In the early 1980s, when wholesale diamond prices were plummeting, I was thrown out of the New York Diamond Dealers Club because I dared to provide retailers with New York wholesale prices. Dealers at that time felt that retailers had no right to interdealer prices. I believe that the democratization of price information must be universal. If retailers have access to price information they need, why shouldn’t consumers? More to the point, is it ethical to deny consumers the price information they need to make informed decisions? Is it ethical to “protect” retailer profit margins at the expense of consumers?

The real questions are: Can retailers justify the price they are charging above the interdealer price by the added value they provide? Can retailers survive in a transparent environment? Is an educated consumer our best customer?

Amazingly, some retailers think that it is perfectly okay for them to cut out their dealer/wholesaler suppliers and buy direct from overseas manufacturers, but that it is unethical for wholesalers to sell directly to consumers. What are 47th Street wholesalers to do? Commit financial suicide to protect the retailers who are bypassing them after years of loyal service and credit? Clearly some retailers have a skewed sense of ethics and reality.

It’s no use blaming each other. The fact is, the world is rapidly changing and all of us have to adapt and evolve to stay in the diamond business. The diamond manufacturing, wholesaling and banking sectors are all being shaken to their core. Old distribution models that pamper retailers, provide unrealistic credit terms and absorb retailer inventory risk are bankrupt.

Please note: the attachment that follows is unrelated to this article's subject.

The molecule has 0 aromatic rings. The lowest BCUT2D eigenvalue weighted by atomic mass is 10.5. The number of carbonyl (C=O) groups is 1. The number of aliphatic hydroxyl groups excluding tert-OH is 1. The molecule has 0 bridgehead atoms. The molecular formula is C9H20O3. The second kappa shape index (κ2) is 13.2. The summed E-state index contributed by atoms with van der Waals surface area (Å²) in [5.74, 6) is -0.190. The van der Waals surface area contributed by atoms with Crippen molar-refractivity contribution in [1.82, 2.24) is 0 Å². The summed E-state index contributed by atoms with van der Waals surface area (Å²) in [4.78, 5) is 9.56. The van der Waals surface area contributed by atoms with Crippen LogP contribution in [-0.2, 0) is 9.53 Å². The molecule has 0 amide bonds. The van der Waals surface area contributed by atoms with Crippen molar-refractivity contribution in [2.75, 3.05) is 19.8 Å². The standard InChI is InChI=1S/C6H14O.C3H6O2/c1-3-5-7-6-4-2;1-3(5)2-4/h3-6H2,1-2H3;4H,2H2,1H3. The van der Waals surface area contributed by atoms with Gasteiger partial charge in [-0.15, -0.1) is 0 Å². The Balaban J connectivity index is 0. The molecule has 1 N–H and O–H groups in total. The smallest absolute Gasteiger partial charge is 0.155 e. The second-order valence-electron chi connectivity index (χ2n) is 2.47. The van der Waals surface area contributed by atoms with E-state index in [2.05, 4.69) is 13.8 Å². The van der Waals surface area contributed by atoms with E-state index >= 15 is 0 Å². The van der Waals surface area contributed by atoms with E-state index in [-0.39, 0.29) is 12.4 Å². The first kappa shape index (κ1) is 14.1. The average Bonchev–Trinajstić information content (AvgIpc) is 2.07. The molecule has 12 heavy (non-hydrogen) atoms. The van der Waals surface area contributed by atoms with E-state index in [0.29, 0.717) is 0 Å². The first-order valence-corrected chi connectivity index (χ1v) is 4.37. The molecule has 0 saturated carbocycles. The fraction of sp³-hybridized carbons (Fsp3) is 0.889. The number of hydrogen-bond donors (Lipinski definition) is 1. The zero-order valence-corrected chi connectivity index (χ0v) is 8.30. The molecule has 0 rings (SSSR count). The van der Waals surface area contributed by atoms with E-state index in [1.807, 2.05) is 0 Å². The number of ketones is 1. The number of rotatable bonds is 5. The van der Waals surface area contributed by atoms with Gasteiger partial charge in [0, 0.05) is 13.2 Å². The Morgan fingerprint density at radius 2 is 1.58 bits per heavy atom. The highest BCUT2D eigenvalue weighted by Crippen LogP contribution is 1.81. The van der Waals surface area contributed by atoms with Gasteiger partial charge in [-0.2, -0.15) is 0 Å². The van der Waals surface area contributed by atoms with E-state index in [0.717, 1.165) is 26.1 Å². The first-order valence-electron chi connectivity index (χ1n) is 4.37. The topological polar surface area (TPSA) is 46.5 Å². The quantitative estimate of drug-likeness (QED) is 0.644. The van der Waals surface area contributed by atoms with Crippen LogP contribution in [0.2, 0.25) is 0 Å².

While we acknowledge the tremendous added value retailers provide, we also encourage them to change. Business cannot go on as it has in the past. Retailers need to recognize that as pricing transparency increases, their future profits will be defined by the cost benefit of their added value and not by protection from the wholesale trade.

Added Value

As the diamond industry moves into the twenty-first century, increased product standardization, internet communication and consumer integration of product and price information are facts of life. Consumers are staking their legitimate right to fair market information and they are obtaining competitive price information from third-party sources.

In the new world of pricing transparency and product commoditization, consumers often know the low internet price for certified diamonds and other commoditized products before entering brick-and-mortar stores. Consumers know they can get a better price on the internet, yet they visit stores because they don’t just want the lowest price; they want the right bundle of price, product and added value. Consumers are shopping for the added value a store offers and weighing the cost benefit of the added value provided.

The challenge for retailers is to identify the optimal added value package complementing the product and charge a fair price for that added value. Retailer profit margins are no longer based on the cost and sales price of the product but more importantly on the cost and sales price of the added value components.

Commoditizing Diamonds